Personally, I dig this adventure. Its exploration factor, creativity, and surreal landscape make it memorable and enjoyable, even today. It's also more varied than its antecedent, sporting sections that feature different gimmicks or themes, including slippery ice, the aforementioned sand, and even more indoor areas. Moments like those see you traversing copious conveyor belts or plucking bombs out of the ground to blast through stone walls.

My only complaint with the NES release revolved around the game's length. I'm not fan of warping ahead, and prefer to play everything I can in a single playthrough. The NES version forced you to accomplish this feat with finite lives and continues, plus no saves or passwords. As a kid, I could never finish the entire shebang in a single sitting, and thus got bored of trying. The SNES iteration introduced saves, which continued into the GBA edition.

By now, you're probably wondering how the portable Mario 2 stacks up to its brethren. At its core, it's the same game; no better and not much worse. However, Advance tries to pack on a few unnecessary features that mostly detract from the finished product. The most noticeable addition comes in the form of grating voice acting, in which each of the characters speak while adventuring. This is a minuscule touch, but one that annoys more than anything, especially if you're controlling Peach or Toad. The former of these two comes across as whiny (especially when she dies and says, "OHHHH NOOOO!" like Mr. Bill), the latter belting out vocals that sound like one of Donald Duck's nephews after years of chain smoking.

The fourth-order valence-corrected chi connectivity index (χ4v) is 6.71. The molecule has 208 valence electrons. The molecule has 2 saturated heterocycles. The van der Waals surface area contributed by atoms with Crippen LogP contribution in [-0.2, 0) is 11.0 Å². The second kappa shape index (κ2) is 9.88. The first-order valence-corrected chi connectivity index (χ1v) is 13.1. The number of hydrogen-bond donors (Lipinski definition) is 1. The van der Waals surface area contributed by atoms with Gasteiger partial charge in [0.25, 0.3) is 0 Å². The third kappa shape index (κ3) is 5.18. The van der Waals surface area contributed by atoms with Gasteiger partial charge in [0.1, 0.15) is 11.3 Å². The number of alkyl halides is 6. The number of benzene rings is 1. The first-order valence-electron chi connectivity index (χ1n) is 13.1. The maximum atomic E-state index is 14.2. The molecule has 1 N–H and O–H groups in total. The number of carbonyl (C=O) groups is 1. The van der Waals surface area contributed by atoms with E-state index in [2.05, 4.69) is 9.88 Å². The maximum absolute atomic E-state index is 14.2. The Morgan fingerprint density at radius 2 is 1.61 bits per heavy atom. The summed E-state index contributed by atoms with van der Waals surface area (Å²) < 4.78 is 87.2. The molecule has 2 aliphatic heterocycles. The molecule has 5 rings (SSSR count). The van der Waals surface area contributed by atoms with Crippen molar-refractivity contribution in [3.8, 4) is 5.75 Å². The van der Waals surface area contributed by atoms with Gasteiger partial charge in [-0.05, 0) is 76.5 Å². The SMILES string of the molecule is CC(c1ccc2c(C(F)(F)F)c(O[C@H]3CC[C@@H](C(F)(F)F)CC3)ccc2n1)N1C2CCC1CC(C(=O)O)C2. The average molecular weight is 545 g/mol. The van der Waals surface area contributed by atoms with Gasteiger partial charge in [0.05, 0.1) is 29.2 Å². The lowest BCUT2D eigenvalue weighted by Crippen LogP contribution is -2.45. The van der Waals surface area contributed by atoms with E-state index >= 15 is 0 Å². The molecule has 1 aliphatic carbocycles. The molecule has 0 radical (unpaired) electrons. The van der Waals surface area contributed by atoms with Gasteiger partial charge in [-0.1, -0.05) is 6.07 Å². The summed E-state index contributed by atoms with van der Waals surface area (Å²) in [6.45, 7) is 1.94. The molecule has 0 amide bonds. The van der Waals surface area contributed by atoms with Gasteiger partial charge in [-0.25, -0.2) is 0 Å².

The new campaign also includes a collectable element, in which you secure hidden "Ace Coins" in each stage. And what's your reward for gathering all of them? Nothing. A pat on the back, at best...

Oh, but finishing the campaign also unlocks "Yoshi's Challenge," in which you search for giant Yoshi eggs. And what to do you get for your troubles here? Another pat on the back... It's funny now because there was an old rumor that if you cleared Yoshi's Challenge, you could unlock the tongue-flicking dinosaur as a playable character. Of course, this obvious lie led to players completing it, only to discover that their efforts merely netted a slightly altered title screen and a wink from Hiroshi Yamauchi.